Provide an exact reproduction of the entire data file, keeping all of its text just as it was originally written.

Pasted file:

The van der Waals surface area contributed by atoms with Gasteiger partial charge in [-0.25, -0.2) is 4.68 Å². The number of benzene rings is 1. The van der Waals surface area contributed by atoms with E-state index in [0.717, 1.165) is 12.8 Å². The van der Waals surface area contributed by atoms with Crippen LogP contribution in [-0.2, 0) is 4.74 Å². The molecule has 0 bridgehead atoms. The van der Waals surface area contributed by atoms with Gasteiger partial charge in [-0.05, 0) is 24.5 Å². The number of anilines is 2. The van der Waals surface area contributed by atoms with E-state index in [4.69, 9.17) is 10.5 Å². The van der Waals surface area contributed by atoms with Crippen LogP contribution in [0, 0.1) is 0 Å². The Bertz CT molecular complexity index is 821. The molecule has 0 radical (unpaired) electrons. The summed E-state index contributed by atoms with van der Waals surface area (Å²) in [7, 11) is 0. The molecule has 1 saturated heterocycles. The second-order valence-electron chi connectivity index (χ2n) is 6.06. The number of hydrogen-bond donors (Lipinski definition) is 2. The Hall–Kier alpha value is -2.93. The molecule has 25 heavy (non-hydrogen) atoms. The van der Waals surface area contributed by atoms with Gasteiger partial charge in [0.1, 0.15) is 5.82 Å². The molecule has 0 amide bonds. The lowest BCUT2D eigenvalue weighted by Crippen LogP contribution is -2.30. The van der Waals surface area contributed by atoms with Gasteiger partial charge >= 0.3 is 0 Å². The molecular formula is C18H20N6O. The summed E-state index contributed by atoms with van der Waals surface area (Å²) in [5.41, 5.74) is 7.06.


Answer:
The van der Waals surface area contributed by atoms with Gasteiger partial charge in [-0.25, -0.2) is 4.68 Å². The number of benzene rings is 1. The van der Waals surface area contributed by atoms with E-state index in [0.717, 1.165) is 12.8 Å². The van der Waals surface area contributed by atoms with Crippen LogP contribution in [-0.2, 0) is 4.74 Å². The molecule has 0 bridgehead atoms. The van der Waals surface area contributed by atoms with Gasteiger partial charge in [-0.05, 0) is 24.5 Å². The number of anilines is 2. The van der Waals surface area contributed by atoms with E-state index in [4.69, 9.17) is 10.5 Å². The van der Waals surface area contributed by atoms with Crippen LogP contribution in [0, 0.1) is 0 Å². The Bertz CT molecular complexity index is 821. The molecule has 0 radical (unpaired) electrons. The summed E-state index contributed by atoms with van der Waals surface area (Å²) in [7, 11) is 0. The molecule has 1 saturated heterocycles. The second-order valence-electron chi connectivity index (χ2n) is 6.06. The number of hydrogen-bond donors (Lipinski definition) is 2. The Hall–Kier alpha value is -2.93. The molecule has 25 heavy (non-hydrogen) atoms. The van der Waals surface area contributed by atoms with Gasteiger partial charge in [0.1, 0.15) is 5.82 Å². The molecule has 0 amide bonds. The lowest BCUT2D eigenvalue weighted by Crippen LogP contribution is -2.30. The van der Waals surface area contributed by atoms with Gasteiger partial charge >= 0.3 is 0 Å². The molecular formula is C18H20N6O. The summed E-state index contributed by atoms with van der Waals surface area (Å²) in [5.41, 5.74) is 7.06.